The game featured ten songs this time around with the majority centered around rock music. “Save Me” by Burn Halo is still on my playlists to this day, and a big reason is because I’d play with my WWE Action Figures with SvR09 on the main menu. That’s how I enjoyed a lot of these games soundtracks, they would become the background music to my action figure federations. Quite a few of the SmackDown vs. Raw 2009 tracks were actually “pay-per-view” songs for my figure federation.

The one and only negative I think I can even think of is the smaller track count. To me, it seemed that SmackDown vs. Raw 2009 was the last game to really get a proper soundtrack in the WWE Games franchise until the WWE 2K games took over with WWE 2K15.

WWE SmackDown vs. RAW 2008

An in-game screenshot of WWE SmackDown vs RAW 2008 featuring Bobby Lashley (left) & Triple H (right).

The video game debut of Monty Brown, the return of Jeff Hardy to the WWE Games franchise, and the last year for the much-beloved “General Manager” mode. SmackDown vs. Raw 2008 will forever be remembered as a game that had so much to offer, but small gameplay changes ruined it for some players. I’m very much in that boat, but that’s honestly why this soundtrack sticks out so much more for me as a positive.

I spent so much of my time playing the “General Manager” mode for this game, but simulating matches instead of playing because of the gameplay. Due to this, almost the majority of my time on this game was spent in the menus. If it wasn’t for “Famous” by Puddle Of Mudd or “Go Hard” by Nobody Famous, I probably would have gone insane.

The soundtracks in wrestling games usually can’t break a game, but they certainly can make a pretty bad game feel a little better. Which that point is exactly what SmackDown vs. Raw 2008’s soundtrack did for me. While I think the gameplay is one of the worst at the time, the soundtrack is the one thing that kept me coming back for more.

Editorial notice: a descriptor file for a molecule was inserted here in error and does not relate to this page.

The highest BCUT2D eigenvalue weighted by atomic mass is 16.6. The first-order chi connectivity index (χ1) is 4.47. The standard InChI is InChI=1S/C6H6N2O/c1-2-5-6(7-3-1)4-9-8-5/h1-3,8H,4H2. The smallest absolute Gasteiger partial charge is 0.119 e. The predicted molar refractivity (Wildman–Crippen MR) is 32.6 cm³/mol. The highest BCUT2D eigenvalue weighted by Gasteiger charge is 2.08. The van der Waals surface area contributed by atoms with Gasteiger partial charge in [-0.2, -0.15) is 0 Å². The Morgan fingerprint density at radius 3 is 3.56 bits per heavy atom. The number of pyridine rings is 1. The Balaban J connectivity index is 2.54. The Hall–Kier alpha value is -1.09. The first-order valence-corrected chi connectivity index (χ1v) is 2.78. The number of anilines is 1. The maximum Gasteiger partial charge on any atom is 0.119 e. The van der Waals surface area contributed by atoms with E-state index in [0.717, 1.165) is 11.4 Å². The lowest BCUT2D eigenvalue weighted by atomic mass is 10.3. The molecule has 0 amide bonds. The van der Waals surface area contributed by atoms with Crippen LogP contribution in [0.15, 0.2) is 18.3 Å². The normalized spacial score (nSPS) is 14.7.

Marcus Cor Von too.

WWE Day Of Reckoning

An in-game screenshot of WWE Day of Reckoning featuring Kane.

Day Of Reckoning’s entire soundtrack was the SmackDown vs. Raw 2005 soundtrack, but without the Powerman 5000 songs, which to me made this game’s soundtrack far superior. This may be an unpopular opinion, but I really didn’t enjoy Powerman 5000 all that much.

Anytime “Firefly” by Breaking Benjamin would play on Day Of Reckoning, I’d belt the song out to my heart’s desire. A big reason why I also prefer Day Of Reckoning’s version of the soundtrack over SmackDown vs. Raw 2005’s is that in DOR, we had no commentary. That’s right, the commentary didn’t happen, instead we were given background music during the matches featuring all of the soundtrack.

Anytime “Firefly” by Breaking Benjamin came on when I was playing DOR, that match became a squash match. It was such a great soundtrack, but with SmackDown vs. Raw 2005, you’d likely never hear it too much unless you were in the menus. With Day Of Reckoning, this soundtrack played almost endlessly when you were on the game, and as Diamond Dallas Page once said, “That’s not a bad thing, that’s a good thing.”

WWE SmackDown vs. RAW 2006

“Open up my eyes, saving what’s been broken.” The opening lyrics to by far my favorite song in any WWE Games soundtrack ever. “Waiting” by Not Forgotten was my favorite song for years after SmackDown vs. Raw 2006’s release, and because of that I have to put this soundtrack as number one.

Without the obvious favoritism towards “Waiting” by Not Forgotten, I honestly do think this is the best soundtrack. Every. Single. Song. Every single song just hit different on SmackDown vs. Raw 2006. All twelve tracks were some of my favorites ever featured in the franchise. Bumpy Knuckles was the only artist featured twice on this soundtrack, but even with the double song the entire soundtrack flowed so well.

The songs featured on this soundtrack had a very dark undertone to them. Of course, there were a few exceptions to this, but overall the dark soundtrack fit the theme of the game. I may be showing a bit of favoritism to SmackDown vs. Raw 2006 in general, as it is my favorite WWE Game of all time, however, the soundtrack is another reason why this game was so good.

The countless hours I spent playing the debut of “General Manager” mode were blissfully spent with twelve bangers playing one after another. No song was a bad song, and it’s honestly one of the first soundtracks I ever fell in love with as a kid. For that reason, SmackDown vs. Raw 2006 is my current and will more than likely always be my favorite WWE Games Soundtrack in the history of the franchise.